Google News and Leo Tolstoy: Visualizing Vector Representations of Words with t-SNE

    Each of us perceives the texts in their own way, be it news on the Internet, poetry or classic novels. The same applies to algorithms and methods of machine learning, which, as a rule, perceive texts in mathematical form, in the form of a multidimensional vector space.

    The article is devoted to the visualization of multidimensional vector representations of words using t-SNE of the calculated Word2Vec. Visualization will allow you to more fully understand how Word2Vec works and how to interpret the relationship between word vectors before using them further in neural networks and other machine learning algorithms. The article focuses on visualization, further research and data analysis are not considered. We use Google News articles and L.N.'s classic works as a data source. Tolstoy. The code will be written in Python in Jupyter Notebook.

    T-distributed Stochastic Neighbor Embedding

    T-SNE is a machine learning algorithm for data visualization based on the nonlinear dimension reduction method, which is described in detail in the original article [1] and on Habré . The basic t-SNE principle of operation is to reduce pairwise distances between points while maintaining their relative position. In other words, the algorithm maps multidimensional data to a space of a lower dimension, while maintaining the structure of the neighborhood of points.

    Vector representations of words and Word2Vec

    First of all, we need to present the words in vector form. For this task, I chose the Word2Vec distribution semantics utility, which is designed to display the semantic meaning of words in a vector space. Word2Vec finds relationships between words according to the assumption that semantically close words are found in similar contexts. More information about Word2Vec can be found in the original article [2], as well as here and here .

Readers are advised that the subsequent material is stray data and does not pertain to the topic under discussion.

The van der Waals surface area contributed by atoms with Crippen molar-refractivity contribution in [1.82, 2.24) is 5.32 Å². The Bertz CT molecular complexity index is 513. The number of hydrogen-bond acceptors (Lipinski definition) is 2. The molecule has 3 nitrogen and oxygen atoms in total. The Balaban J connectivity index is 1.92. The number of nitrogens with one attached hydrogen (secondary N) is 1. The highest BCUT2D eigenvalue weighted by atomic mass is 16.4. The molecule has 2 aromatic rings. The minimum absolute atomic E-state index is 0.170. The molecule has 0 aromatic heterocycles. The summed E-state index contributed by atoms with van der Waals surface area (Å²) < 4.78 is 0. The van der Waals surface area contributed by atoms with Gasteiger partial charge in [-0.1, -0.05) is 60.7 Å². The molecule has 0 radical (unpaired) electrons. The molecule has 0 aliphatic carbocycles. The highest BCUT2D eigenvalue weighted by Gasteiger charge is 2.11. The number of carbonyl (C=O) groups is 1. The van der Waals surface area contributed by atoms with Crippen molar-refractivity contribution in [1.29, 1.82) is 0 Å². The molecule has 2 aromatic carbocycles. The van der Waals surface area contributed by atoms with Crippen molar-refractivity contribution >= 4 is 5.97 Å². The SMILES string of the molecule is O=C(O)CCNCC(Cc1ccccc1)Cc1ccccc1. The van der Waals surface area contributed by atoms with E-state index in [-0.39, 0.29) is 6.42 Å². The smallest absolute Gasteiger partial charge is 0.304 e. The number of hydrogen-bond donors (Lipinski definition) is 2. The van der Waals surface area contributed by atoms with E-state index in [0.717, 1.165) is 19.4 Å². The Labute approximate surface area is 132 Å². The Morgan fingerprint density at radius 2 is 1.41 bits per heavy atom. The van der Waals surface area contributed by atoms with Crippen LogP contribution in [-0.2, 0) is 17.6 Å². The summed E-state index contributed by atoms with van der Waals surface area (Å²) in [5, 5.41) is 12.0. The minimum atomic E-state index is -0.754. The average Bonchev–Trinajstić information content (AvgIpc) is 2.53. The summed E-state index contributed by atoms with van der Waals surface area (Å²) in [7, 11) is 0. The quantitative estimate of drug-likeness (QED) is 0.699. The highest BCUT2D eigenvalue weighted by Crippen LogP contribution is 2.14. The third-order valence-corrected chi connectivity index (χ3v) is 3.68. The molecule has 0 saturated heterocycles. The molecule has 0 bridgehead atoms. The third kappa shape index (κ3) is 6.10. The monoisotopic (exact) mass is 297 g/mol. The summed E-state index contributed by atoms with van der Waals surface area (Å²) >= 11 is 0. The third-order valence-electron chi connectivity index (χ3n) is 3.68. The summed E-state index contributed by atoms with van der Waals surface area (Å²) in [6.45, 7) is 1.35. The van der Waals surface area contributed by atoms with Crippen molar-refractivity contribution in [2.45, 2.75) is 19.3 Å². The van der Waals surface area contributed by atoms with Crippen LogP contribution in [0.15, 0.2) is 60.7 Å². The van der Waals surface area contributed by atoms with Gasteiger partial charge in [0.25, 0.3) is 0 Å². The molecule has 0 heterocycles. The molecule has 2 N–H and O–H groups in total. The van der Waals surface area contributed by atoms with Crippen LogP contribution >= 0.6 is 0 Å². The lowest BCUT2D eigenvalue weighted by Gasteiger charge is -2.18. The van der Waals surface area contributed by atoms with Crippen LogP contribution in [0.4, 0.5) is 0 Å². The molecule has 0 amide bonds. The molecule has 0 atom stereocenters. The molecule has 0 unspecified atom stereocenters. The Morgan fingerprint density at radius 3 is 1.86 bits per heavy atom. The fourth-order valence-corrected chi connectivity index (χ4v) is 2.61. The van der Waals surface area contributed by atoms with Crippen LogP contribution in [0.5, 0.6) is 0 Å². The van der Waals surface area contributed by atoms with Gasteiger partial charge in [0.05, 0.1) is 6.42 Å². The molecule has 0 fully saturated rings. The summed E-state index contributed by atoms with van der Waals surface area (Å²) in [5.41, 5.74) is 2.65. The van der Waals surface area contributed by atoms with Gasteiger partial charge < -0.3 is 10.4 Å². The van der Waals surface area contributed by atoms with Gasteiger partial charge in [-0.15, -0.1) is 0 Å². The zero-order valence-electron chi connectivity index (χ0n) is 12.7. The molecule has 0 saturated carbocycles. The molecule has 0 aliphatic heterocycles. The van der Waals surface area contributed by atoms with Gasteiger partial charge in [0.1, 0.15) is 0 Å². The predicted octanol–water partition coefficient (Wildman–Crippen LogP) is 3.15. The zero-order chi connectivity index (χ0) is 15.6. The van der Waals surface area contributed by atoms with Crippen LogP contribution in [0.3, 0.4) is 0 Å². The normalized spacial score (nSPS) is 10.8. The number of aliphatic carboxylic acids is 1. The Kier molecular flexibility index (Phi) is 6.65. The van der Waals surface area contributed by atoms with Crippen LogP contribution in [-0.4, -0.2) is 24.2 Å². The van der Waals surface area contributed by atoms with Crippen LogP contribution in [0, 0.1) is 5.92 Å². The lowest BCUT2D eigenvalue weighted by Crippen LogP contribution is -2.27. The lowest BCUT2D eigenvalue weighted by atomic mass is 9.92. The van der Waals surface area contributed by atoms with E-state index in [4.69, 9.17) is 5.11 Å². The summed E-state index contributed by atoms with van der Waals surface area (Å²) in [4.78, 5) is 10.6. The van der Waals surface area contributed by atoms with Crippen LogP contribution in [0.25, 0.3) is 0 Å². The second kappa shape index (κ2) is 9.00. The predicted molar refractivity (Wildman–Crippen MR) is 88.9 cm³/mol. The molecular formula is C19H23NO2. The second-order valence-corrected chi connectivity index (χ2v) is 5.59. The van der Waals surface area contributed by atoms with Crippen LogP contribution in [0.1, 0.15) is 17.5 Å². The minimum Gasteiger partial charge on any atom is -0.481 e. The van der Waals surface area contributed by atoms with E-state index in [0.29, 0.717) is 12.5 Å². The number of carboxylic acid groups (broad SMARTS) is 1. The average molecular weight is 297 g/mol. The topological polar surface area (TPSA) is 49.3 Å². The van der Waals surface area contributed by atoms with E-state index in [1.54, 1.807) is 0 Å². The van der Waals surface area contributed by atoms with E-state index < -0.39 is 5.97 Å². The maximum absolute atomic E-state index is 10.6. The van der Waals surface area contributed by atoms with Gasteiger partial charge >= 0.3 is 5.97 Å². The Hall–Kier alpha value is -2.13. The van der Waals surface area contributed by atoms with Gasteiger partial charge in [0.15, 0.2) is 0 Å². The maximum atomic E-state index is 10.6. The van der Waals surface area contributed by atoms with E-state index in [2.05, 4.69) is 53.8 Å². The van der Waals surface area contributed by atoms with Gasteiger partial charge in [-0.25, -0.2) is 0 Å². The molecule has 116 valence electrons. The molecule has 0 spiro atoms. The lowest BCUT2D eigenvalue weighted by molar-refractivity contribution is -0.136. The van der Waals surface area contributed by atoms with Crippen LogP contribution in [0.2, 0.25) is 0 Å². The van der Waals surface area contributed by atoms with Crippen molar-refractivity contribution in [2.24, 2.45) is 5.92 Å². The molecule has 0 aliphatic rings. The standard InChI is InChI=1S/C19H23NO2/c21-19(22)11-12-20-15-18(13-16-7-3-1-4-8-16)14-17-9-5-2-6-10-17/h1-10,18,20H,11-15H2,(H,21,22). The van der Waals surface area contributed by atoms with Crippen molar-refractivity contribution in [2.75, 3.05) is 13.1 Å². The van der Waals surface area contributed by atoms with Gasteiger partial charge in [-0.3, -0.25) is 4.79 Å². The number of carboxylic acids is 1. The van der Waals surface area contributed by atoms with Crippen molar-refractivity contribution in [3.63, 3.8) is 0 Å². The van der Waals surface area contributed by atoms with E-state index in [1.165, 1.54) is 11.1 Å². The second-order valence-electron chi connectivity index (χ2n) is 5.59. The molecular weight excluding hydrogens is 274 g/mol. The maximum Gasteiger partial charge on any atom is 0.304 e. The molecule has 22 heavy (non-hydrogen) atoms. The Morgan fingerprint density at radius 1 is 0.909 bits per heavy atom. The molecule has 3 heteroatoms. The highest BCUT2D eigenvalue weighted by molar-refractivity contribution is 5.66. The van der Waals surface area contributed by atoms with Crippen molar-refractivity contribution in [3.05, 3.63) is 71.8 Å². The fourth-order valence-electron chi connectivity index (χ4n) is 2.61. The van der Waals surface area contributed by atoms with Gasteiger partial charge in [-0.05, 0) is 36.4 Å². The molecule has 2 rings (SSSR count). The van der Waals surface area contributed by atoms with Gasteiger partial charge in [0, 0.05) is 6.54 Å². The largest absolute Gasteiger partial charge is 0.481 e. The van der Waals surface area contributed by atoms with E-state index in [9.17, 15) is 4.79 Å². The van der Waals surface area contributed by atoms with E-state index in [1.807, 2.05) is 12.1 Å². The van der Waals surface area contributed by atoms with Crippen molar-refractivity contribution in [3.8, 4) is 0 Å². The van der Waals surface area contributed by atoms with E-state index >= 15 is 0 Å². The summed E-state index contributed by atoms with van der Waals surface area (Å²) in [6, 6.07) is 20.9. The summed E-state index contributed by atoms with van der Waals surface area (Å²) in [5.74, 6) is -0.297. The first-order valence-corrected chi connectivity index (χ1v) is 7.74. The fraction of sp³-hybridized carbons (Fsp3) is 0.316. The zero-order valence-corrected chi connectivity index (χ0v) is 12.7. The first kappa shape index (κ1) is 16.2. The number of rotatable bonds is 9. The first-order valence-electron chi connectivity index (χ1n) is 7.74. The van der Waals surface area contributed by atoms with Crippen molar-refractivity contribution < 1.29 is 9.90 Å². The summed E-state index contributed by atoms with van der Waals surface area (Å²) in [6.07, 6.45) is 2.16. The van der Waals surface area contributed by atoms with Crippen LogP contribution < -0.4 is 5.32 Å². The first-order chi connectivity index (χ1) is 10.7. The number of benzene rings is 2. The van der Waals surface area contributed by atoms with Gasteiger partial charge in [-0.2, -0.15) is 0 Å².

As input, we will take articles from Google News and novels by L.N. Tolstoy. In the first case, we will use the pre-trained on Google News (about 100 billion words) vectors, published by Google on the project page .

    import gensim
    model = gensim.models.KeyedVectors.load_word2vec_format('GoogleNews-vectors-negative300.bin', binary=True)

    In addition to the pre-trained vectors using the Gensim library [3], we will train another model on the texts of L.N. Tolstoy. Since Word2Vec accepts an array of sentences as input, we use the pre-trained Punkt Sentence Tokenizer model from the NLTK package to automatically break the text into sentences. The model for the Russian language can be downloaded from here .

    import re
    import codecs
        text = re.sub('[^a-zA-Zа-яА-Я1-9]+', ' ', text)
        text = re.sub(' +', ' ', text)
        return text.strip()
    defprepare_for_w2v(filename_from, filename_to, lang):
        raw_text =, "r", encoding='windows-1251').read()
        with open(filename_to, 'w', encoding='utf-8') as f:
            for sentence in nltk.sent_tokenize(raw_text, lang):
                print(preprocess_text(sentence.lower()), file=f)

    Next, using the Gensim library, we will teach the Word2Vec-model with the following parameters:

    • size = 200 is the dimension of the attribute space;
    • window = 5 - the number of words from the context that the algorithm analyzes;
    • min_count = 5 - the word must occur at least five times for the model to take it into account.

    import multiprocessing
    from gensim.models import Word2Vec
        data = gensim.models.word2vec.LineSentence(filename)
        return Word2Vec(data, size=200, window=5, min_count=5, workers=multiprocessing.cpu_count())

    Visualizing vector representations of words with t-SNE

    T-SNE is extremely useful for visualizing the similarities between objects in a multidimensional space. With the increase in the amount of data, it becomes more and more difficult to build a visual graph, therefore, in practice, similar words are combined into groups for further visualization. Take for example a few words from a dictionary of a pre-Google2 Word2Vec model.

    keys = ['Paris', 'Python', 'Sunday', 'Tolstoy', 'Twitter', 'bachelor', 'delivery', 'election', 'expensive',
            'experience', 'financial', 'food', 'iOS', 'peace', 'release', 'war']
    embedding_clusters = []
    word_clusters = []
    for word in keys:
        embeddings = []
        words = []
        for similar_word, _ in model.most_similar(word, topn=30):

    Figure 1. Groups of similar words from Google News with different preplexity parameter values.

    Next, go to the most remarkable fragment of the article - the configuration of t-SNE. Here, first of all, attention should be paid to the following hyperparameters: